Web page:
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Chronicle of the NonPop Revolution


Kalvos & Damian's Komposer Kombat 2005

Dennis Báthory-Kitsz

Show #537, September 17, 2005

Click here to Listen to the Winners and Read Their Scores

 

Peggy Madden and Damian (standing) with Lucy Yates, Amanda Baker and Mary Jane Leach in Studio A

Electroacoustic listening central

Rob Voisey performers "Bounce" live during electroacoustic round 2

Damian, MJ Leach, and Robert Bonotto eat while judging cornflake electroacoustics at the end of round 1

Flutist Amanda Baker of the Janus Trio

Oboist Carla Parodi at dinner with K&D

Setting up with performers and judges in Studio Z

Ravi Rajan studies a score to conduct during the acoustic round

Lucy Yates is staggered by a composer's ineptitude

Lydia Busler-Blais awaits the cue that may never come

Kalvos and Damian wait for the music to become good for Lisa Jablow

Lisa Jablow gets ready to dump the score in the pile

K&D with Peggy Madden

Lucy Yates (left) and Amanda Baker in Studio A

Kalvos (or is it Damian?) will never be a Don Imus

Performances in progress during the K&D show in Studio Z

Final moments in Studio A for Kalvos & Damian

Next morning, the hayseed composers visit the Kalvos home

Komposer Kombat (K2) was intended as a "Survivor"-style sendup of composition competitions, which Kalvos & Damian have long derided as an absurd mismatch of imagination vs. expectation, not to mention poor pots of cash. David and I came up with the idea in the spring of 2005 as a good curtain for our show, whose end we had announced on New Year's Day.

We forwarded the idea to our board of directors. One composer objected to the nature of a 'combat', no matter how much in the Kalvos & Damian mode of informality and humor it might be, but most of the board thought going ahead was an excellent and just plain silly idea.

 

 

Development

We developed the idea just as informally, not fixing the rules -- which themselves invited being violated -- until a week before the show. Music was to be composed during a three-hour period and sent by any possible means to the WGDR studios (from which the Kalvos & Damian broadcast/webcast originates) in time for a group of judges and their evil accomplices to decide which would be finalists on the ultimate K&D broadcast on September 17, 2005. Electroacoustic and acoustic pieces would be included, probably in separate rounds.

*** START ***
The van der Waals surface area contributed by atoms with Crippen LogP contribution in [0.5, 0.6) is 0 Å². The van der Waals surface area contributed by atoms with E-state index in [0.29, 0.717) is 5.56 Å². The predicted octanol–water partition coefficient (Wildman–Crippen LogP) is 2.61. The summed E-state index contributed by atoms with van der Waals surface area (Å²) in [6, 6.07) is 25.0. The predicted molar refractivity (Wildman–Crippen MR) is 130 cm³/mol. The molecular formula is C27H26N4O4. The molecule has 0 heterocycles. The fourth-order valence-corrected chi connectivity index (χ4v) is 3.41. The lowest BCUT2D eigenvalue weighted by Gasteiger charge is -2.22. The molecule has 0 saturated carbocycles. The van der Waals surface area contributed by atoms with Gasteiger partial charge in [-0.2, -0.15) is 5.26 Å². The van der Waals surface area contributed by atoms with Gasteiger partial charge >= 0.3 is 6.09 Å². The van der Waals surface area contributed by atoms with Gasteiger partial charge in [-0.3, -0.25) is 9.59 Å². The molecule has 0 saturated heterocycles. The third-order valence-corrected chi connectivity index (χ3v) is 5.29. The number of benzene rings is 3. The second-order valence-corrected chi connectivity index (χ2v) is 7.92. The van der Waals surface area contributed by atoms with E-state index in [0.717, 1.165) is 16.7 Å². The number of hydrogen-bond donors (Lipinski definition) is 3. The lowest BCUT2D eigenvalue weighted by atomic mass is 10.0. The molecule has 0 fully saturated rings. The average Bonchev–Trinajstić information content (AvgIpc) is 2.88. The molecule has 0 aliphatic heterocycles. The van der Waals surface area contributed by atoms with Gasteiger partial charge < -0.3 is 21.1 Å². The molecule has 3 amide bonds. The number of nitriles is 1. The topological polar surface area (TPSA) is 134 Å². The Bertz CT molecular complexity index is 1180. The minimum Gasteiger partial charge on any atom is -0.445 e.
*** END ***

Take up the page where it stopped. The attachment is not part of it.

K2 was not limited to past show guests, and announcements were sent to our mailing list and listservs of guests, potential guests, and composer supporters.

The hardest part for us -- aside from the technology, a story which follows -- was making the invitation attractive enough to engender composers who would volunteer for the mocking and abuse, but make it tough enough that composers wouldn't be able to pluck something from their repertoire and send it in as an entry. Half the K&D guests never responded (yes, our show has lost the attention of composers who have more media opportunities with the nonpop revolution well underway) and of those who did, many declined due to other commitments or the nature of the way they composed. On the other hand, composers new to us wanted to participate.

Three composers -- Mary Jane ('MJ') Leach, Alex Shapiro, and Daron Hagen -- volunteered to be the judges who would be as unfair and derisive as possible. MJ especially asked to be the 'Simon' of the group, and Alex began dangerously sharpening her wit.

Meanwhile, the ensemble started to shift. We had a string quartet and a French horn player, and then the strings departed, leaving us with the horn player who might also depart with busy child attention. But soon a delightful trio of individual musicians decided a trek to Vermont would be just the thing on a late summer weekend. The horn player didn't mind a parental break, and a singer from Vermont joined in the fray. And so the Ensemble K2 became Amanda Baker, flute; Carla Parodi, oboe; Lydia Busler-Blais, horn; Lucy Yates and Lisa Jablow, sopranos.

The ensemble was announced a few days before the show, but the rules of length were held off until the last minute.

Kalvos kept up a river of emails that eventually neared 800, and Damian had his own roiling bucket of e-words. Those composers in other time zones were given an earlier time in which to compose, provided they had their entry heading for our hands in about three hours. Some with commitments or those traveling to the show from afar were also given a time slot assigned in advance.

So we had rules and performers. Would it be a show? It was going to be tricky. Friday was set aside as electroacoustic day, and seven very short samples were uploaded. Composers had to use them to create pieces from two to four minutes long.

 

 

Day One Rounds

K&D set up in 'The Well', a library general meeting area in the remnants of the largely shuttered Goddard College. The Well was conveniently adjacent to the WGDR studios, the high-speed wireless network was up and running, and K&D brought in and tested the sound system, which was hooked directly to the computer in order to play the uploaded files immediately.

MJ was in place, but Daron Hagen was nowhere to be found; emails and phone calls in the several previous days had gone unanswered. Robert Bonotto, composer and participant in the upcoming acoustic round, was asked to take his place. Alex Shapiro was online and listening from her Malibu home. She wanted to use Skype, but we weren't ready for it by show day.